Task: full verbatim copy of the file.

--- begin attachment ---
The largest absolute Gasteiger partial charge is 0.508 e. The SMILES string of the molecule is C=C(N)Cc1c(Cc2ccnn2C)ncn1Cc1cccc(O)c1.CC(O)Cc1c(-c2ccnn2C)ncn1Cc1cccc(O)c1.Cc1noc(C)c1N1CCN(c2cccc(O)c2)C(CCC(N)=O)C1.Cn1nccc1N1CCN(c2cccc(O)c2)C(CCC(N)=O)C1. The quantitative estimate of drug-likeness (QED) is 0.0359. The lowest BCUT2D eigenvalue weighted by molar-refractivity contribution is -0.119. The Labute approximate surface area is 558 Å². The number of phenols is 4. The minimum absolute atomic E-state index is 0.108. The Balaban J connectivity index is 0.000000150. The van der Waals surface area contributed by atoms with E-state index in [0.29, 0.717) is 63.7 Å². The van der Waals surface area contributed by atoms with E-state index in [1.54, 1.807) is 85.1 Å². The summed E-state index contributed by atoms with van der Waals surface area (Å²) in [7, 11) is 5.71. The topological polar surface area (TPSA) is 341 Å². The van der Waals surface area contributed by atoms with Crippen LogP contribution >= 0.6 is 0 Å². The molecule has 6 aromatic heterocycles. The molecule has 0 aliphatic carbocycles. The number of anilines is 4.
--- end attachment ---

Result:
The largest absolute Gasteiger partial charge is 0.508 e. The SMILES string of the molecule is C=C(N)Cc1c(Cc2ccnn2C)ncn1Cc1cccc(O)c1.CC(O)Cc1c(-c2ccnn2C)ncn1Cc1cccc(O)c1.Cc1noc(C)c1N1CCN(c2cccc(O)c2)C(CCC(N)=O)C1.Cn1nccc1N1CCN(c2cccc(O)c2)C(CCC(N)=O)C1. The quantitative estimate of drug-likeness (QED) is 0.0359. The lowest BCUT2D eigenvalue weighted by molar-refractivity contribution is -0.119. The Labute approximate surface area is 558 Å². The number of phenols is 4. The minimum absolute atomic E-state index is 0.108. The Balaban J connectivity index is 0.000000150. The van der Waals surface area contributed by atoms with E-state index in [0.29, 0.717) is 63.7 Å². The van der Waals surface area contributed by atoms with E-state index in [1.54, 1.807) is 85.1 Å². The summed E-state index contributed by atoms with van der Waals surface area (Å²) in [7, 11) is 5.71. The topological polar surface area (TPSA) is 341 Å². The van der Waals surface area contributed by atoms with Crippen LogP contribution >= 0.6 is 0 Å². The molecule has 6 aromatic heterocycles. The molecule has 0 aliphatic carbocycles. The number of anilines is 4.